This year Diabetes Week (10 - 16 June 2019) provides an opportunity to increase the public’s understanding of diabetes in general.
Diabetes is a lifelong condition and currently affects around 3.7 million people in the UK with an estimated 1 million more people living with it who don’t know they have it as they have not been diagnosed so it’s important for everyone to know as much about the condition as possible.
There are two main types of diabetes, Type 1 and Type 2. With Type 1 diabetes, the body cannot produce insulin, a hormone produced to keep blood sugar levels form becoming too high or too low. With Type 2 diabetes, the body either doesn’t produce enough insulin or the body’s cells don’t react to insulin. In both types of diabetes, this leads to high blood sugar levels which can lead to severe complications such as cardiovascular disease, kidney failure and blindness, if not managed properly, and there is a useful risk tool on the Diabetes UK web site that can be used to find out your risk (https://www.diabetes.org.uk/riskscore).
Dr Sami Ozturk, Clinical Lead for Diabetes for the Mid & South Essex Diabetes STP, said: “Locally across the Mid & South Essex STP footprint there are around 5,200 people who are living with Type 1 diabetes, and around a further 55,800 people living with Type 2 diabetes, and it is thought that around 60% of Type 2 diabetes can be delayed or prevented with the early identification of people at risk of developing it in the future, so it is really important that we raise awareness and support people and their families to manage their condition.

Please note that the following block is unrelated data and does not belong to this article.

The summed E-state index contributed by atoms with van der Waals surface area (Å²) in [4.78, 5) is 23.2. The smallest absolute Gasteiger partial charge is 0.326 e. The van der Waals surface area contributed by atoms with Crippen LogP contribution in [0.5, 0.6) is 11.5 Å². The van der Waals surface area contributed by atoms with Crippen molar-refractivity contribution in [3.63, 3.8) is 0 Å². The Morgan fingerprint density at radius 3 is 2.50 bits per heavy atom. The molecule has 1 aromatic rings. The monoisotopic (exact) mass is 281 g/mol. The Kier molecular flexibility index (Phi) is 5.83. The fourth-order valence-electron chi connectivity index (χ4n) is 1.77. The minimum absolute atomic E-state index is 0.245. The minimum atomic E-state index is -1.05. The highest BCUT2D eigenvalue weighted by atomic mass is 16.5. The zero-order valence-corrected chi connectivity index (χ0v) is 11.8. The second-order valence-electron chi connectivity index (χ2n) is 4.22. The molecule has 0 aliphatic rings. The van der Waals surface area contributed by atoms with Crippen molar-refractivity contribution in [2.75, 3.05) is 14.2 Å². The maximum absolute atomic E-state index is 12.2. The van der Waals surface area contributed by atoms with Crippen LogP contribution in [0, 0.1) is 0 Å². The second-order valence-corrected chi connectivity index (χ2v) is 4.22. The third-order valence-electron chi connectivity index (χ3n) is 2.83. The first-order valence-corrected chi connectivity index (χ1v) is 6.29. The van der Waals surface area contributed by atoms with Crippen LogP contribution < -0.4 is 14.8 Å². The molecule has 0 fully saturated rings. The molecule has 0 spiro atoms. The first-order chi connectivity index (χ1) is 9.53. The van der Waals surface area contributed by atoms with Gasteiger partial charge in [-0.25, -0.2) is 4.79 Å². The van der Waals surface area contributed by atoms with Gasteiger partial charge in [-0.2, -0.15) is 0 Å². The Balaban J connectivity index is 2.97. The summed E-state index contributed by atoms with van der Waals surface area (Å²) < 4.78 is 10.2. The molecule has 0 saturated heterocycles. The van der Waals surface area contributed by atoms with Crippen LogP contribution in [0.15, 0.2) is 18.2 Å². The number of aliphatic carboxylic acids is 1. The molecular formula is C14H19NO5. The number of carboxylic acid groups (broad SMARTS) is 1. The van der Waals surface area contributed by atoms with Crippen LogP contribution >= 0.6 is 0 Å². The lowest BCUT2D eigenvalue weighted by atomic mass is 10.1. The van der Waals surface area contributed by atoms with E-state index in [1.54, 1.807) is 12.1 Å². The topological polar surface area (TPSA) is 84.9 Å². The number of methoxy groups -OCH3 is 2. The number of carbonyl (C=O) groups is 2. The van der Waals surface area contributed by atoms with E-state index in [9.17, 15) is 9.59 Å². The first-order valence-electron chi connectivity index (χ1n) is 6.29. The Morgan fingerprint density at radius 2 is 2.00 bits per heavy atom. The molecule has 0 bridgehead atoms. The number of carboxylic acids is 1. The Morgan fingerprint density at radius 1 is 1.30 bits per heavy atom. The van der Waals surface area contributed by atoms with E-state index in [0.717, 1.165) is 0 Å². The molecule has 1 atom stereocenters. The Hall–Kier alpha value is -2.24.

“Diabetes Week is not just about raising awareness though it’s also about understanding how it feels to live with it. The theme of this year’s Diabetes Week is to ‘See Diabetes Differently’ as everyone is different, and we want everyone to see diabetes differently. Having an understanding of diabetes is key to helping people live better, and that’s why we are celebrating Diabetes Week all week by sharing the Diabetes UK ‘Five Facts of Diabetes’ to help reach as many people as possible.”
Diabetes UK Five Facts:
- One in 15 of us live with diabetes.
4.7 million people in the UK have diabetes (including the 1 million who don’t know they have diabetes) – that’s more than cancer and dementia combined. Chances are lots of people you know are living with diabetes.
- There are different types.
Type 1 and Type 2 are the two main types of diabetes. There are rarer types too. What they all have in common is they raise sugar levels in blood. And that can seriously damage the body. But why they happen and how they’re treated varies.
- Anyone can get it.
Why people get diabetes is complicated. Some things increase your risk of developing it, from genetics and ethnic background to gender, age and lifestyle factors. But sometimes it isn’t clear why people get it. Anyone can get diabetes, at any time. It doesn’t discriminate
- It’s not just tablets or injections.
It’s so much more than that. Every day involves a thousand little questions, decisions and things to remember. It’s appointments, checks, calculations, what you eat. It’s your care on your shoulders. It’s knowing things won’t always go to plan. It’s day in, day out. It never stops. It’s relentless.
- It never stops, but you don’t have to either.
When you’ve got diabetes, just getting through the day can be a monumental achievement. But it doesn’t mean life stops. People have become professional athletes, topped the charts and ruled the country with diabetes. It might make life harder but it doesn’t have to change your ambitions or adventures.